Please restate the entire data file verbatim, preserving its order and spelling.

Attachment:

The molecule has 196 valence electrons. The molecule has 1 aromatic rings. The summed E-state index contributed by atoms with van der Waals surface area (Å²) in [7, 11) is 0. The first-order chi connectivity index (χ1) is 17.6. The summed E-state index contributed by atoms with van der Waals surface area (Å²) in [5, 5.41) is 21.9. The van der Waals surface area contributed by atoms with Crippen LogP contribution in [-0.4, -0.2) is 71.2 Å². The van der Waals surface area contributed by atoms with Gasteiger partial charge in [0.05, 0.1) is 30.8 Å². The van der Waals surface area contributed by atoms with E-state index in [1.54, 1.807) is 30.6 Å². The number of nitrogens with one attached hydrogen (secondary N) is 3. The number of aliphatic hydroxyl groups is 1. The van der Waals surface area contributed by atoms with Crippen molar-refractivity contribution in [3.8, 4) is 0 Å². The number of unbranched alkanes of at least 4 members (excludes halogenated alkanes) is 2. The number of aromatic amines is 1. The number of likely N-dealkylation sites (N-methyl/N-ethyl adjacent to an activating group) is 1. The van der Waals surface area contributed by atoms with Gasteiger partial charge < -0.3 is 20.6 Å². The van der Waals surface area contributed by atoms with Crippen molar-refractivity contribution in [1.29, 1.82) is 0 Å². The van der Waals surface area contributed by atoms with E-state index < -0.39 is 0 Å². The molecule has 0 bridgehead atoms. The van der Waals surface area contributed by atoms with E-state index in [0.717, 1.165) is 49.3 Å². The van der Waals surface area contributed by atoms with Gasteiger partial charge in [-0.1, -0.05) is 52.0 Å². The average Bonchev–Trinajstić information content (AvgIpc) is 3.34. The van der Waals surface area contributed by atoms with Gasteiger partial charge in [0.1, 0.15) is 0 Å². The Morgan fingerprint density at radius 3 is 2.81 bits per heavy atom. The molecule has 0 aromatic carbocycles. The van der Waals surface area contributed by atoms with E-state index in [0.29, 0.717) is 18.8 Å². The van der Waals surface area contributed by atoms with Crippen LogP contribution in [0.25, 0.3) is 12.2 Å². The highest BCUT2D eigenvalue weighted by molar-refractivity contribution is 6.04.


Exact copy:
The molecule has 196 valence electrons. The molecule has 1 aromatic rings. The summed E-state index contributed by atoms with van der Waals surface area (Å²) in [7, 11) is 0. The first-order chi connectivity index (χ1) is 17.6. The summed E-state index contributed by atoms with van der Waals surface area (Å²) in [5, 5.41) is 21.9. The van der Waals surface area contributed by atoms with Crippen LogP contribution in [-0.4, -0.2) is 71.2 Å². The van der Waals surface area contributed by atoms with Gasteiger partial charge in [0.05, 0.1) is 30.8 Å². The van der Waals surface area contributed by atoms with E-state index in [1.54, 1.807) is 30.6 Å². The number of nitrogens with one attached hydrogen (secondary N) is 3. The number of aliphatic hydroxyl groups is 1. The van der Waals surface area contributed by atoms with Crippen molar-refractivity contribution in [3.8, 4) is 0 Å². The number of unbranched alkanes of at least 4 members (excludes halogenated alkanes) is 2. The number of aromatic amines is 1. The number of likely N-dealkylation sites (N-methyl/N-ethyl adjacent to an activating group) is 1. The van der Waals surface area contributed by atoms with Gasteiger partial charge < -0.3 is 20.6 Å². The van der Waals surface area contributed by atoms with Crippen molar-refractivity contribution in [1.29, 1.82) is 0 Å². The van der Waals surface area contributed by atoms with E-state index < -0.39 is 0 Å². The molecule has 0 bridgehead atoms. The van der Waals surface area contributed by atoms with E-state index in [0.717, 1.165) is 49.3 Å². The van der Waals surface area contributed by atoms with Gasteiger partial charge in [-0.1, -0.05) is 52.0 Å². The average Bonchev–Trinajstić information content (AvgIpc) is 3.34. The van der Waals surface area contributed by atoms with Gasteiger partial charge in [0.1, 0.15) is 0 Å². The Morgan fingerprint density at radius 3 is 2.81 bits per heavy atom. The molecule has 0 aromatic carbocycles. The van der Waals surface area contributed by atoms with E-state index in [0.29, 0.717) is 18.8 Å². The van der Waals surface area contributed by atoms with Crippen LogP contribution in [0.25, 0.3) is 12.2 Å². The highest BCUT2D eigenvalue weighted by molar-refractivity contribution is 6.04.